US3308923 *Oct 22, 1965Mar 14, 1967Crawford Richard BArticle positioning device
US3347180 *Oct 12, 1964Oct 17, 1967American Mach & FoundryAligner for bread rolls
US3356364 *Jul 6, 1966Dec 5, 1967Ciba LtdFeed catch for apparatus handling sheet material
US4185815 *Mar 17, 1978Jan 29, 1980International Business Machines CorporationSheet feed
US4473222 *Mar 26, 1982Sep 25, 1984Eastman Kodak CompanySheet handling apparatus
US4838408 *Jun 6, 1988Jun 13, 1989Brawn-Cardin Mill Equipment Manufacturing, Inc.Veneer straightener
US4895244 *Aug 10, 1988Jan 23, 1990Libbey-Owens-Ford Co.Apparatus for aligning glass sheets in a production line
DE2104290A1 *Jan 29, 1971Sep 9, 1971Burroughs CorpTitle not available
JPS55145922A * Title not available
Non-Patent Citations
1Xerox Disclosure Journal, "Moving Registration Edge", Sloane and McLaughlin, vol. 6 #5, Sep./Oct. 1981.
2 *Xerox Disclosure Journal, Moving Registration Edge , Sloane and McLaughlin, vol. 6 5, Sep./Oct. 1981.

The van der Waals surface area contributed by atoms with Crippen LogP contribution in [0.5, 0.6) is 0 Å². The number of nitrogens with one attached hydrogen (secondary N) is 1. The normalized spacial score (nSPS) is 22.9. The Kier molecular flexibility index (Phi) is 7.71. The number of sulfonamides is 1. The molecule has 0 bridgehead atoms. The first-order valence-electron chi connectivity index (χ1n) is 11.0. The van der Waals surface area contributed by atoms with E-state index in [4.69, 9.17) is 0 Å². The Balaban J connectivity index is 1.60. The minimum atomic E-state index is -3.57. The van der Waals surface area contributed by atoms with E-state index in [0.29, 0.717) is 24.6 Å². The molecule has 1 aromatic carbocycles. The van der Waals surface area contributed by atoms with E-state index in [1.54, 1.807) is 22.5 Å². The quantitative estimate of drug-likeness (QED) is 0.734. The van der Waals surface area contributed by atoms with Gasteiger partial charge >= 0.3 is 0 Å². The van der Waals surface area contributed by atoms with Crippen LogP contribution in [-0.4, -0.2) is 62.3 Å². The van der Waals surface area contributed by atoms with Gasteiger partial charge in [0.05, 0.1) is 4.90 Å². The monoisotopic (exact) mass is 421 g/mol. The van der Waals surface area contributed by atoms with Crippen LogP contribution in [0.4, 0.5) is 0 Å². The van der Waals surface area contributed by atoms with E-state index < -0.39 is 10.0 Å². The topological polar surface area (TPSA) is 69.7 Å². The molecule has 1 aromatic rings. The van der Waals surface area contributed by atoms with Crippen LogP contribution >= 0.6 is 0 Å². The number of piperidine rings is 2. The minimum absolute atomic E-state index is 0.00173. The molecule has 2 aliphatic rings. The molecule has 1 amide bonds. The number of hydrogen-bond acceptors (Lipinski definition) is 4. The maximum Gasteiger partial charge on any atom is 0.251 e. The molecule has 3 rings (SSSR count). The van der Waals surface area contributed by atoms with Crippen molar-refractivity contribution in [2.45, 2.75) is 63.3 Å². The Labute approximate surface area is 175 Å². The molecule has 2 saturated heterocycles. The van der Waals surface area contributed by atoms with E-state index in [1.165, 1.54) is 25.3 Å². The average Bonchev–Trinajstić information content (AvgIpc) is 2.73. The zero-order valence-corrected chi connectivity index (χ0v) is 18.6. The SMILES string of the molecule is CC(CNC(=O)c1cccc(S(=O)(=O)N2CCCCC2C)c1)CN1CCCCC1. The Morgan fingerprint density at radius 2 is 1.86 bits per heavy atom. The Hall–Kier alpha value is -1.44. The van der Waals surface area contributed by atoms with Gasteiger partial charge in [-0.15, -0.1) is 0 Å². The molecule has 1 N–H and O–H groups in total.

Referenced by
Citing PatentFiling datePublication dateApplicantTitle
US5531310 *Sep 28, 1994Jul 2, 1996Tetra Laval Holdings & Finance S.A.Mechanism for righting a tipped package along a conveyor line
US6217017 *Apr 27, 1999Apr 17, 2001Oki Data CorporationPaper-feeding apparatus and method of feeding paper
US6241024Feb 10, 2000Jun 5, 2001Haase, Iii Franz P.Parallel-fed nonstagnant integrated water distribution network for domestic water and fire sprinkler application
US6244592 *May 27, 1999Jun 12, 2001Mitsubishi Heavy Industries, Ltd.Sheet feeding apparatus for a corrugated fiberboard container making machine
U.S. Classification198/395, 198/416, 198/399, 271/245
International ClassificationB65G47/22
Cooperative ClassificationB65G47/22
European ClassificationB65G47/22
Legal Events
Dec 26, 1995REMIMaintenance fee reminder mailed
May 19, 1996LAPSLapse for failure to pay maintenance fees
Jul 30, 1996FPExpired due to failure to pay maintenance fee
Effective date: 19960522